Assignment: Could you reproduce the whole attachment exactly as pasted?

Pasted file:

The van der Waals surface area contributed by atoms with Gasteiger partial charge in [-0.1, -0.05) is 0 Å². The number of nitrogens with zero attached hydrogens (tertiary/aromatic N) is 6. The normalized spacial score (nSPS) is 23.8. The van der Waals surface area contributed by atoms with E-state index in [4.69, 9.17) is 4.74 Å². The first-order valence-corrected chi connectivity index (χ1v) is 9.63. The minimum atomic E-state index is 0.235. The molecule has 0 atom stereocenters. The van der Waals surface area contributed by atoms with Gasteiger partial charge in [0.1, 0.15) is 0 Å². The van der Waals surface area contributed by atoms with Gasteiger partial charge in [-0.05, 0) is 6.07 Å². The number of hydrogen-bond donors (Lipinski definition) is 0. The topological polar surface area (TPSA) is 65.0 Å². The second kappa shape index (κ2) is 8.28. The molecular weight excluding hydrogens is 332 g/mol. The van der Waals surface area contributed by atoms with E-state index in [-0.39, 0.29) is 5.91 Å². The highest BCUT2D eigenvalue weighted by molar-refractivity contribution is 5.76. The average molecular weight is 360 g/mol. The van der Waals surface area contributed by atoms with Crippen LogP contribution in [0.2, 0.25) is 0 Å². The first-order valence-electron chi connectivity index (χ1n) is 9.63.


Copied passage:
The van der Waals surface area contributed by atoms with Gasteiger partial charge in [-0.1, -0.05) is 0 Å². The number of nitrogens with zero attached hydrogens (tertiary/aromatic N) is 6. The normalized spacial score (nSPS) is 23.8. The van der Waals surface area contributed by atoms with E-state index in [4.69, 9.17) is 4.74 Å². The first-order valence-corrected chi connectivity index (χ1v) is 9.63. The minimum atomic E-state index is 0.235. The molecule has 0 atom stereocenters. The van der Waals surface area contributed by atoms with Gasteiger partial charge in [0.1, 0.15) is 0 Å². The van der Waals surface area contributed by atoms with Gasteiger partial charge in [-0.05, 0) is 6.07 Å². The number of hydrogen-bond donors (Lipinski definition) is 0. The topological polar surface area (TPSA) is 65.0 Å². The second kappa shape index (κ2) is 8.28. The molecular weight excluding hydrogens is 332 g/mol. The van der Waals surface area contributed by atoms with E-state index in [-0.39, 0.29) is 5.91 Å². The highest BCUT2D eigenvalue weighted by molar-refractivity contribution is 5.76. The average molecular weight is 360 g/mol. The van der Waals surface area contributed by atoms with Crippen LogP contribution in [0.2, 0.25) is 0 Å². The first-order valence-electron chi connectivity index (χ1n) is 9.63.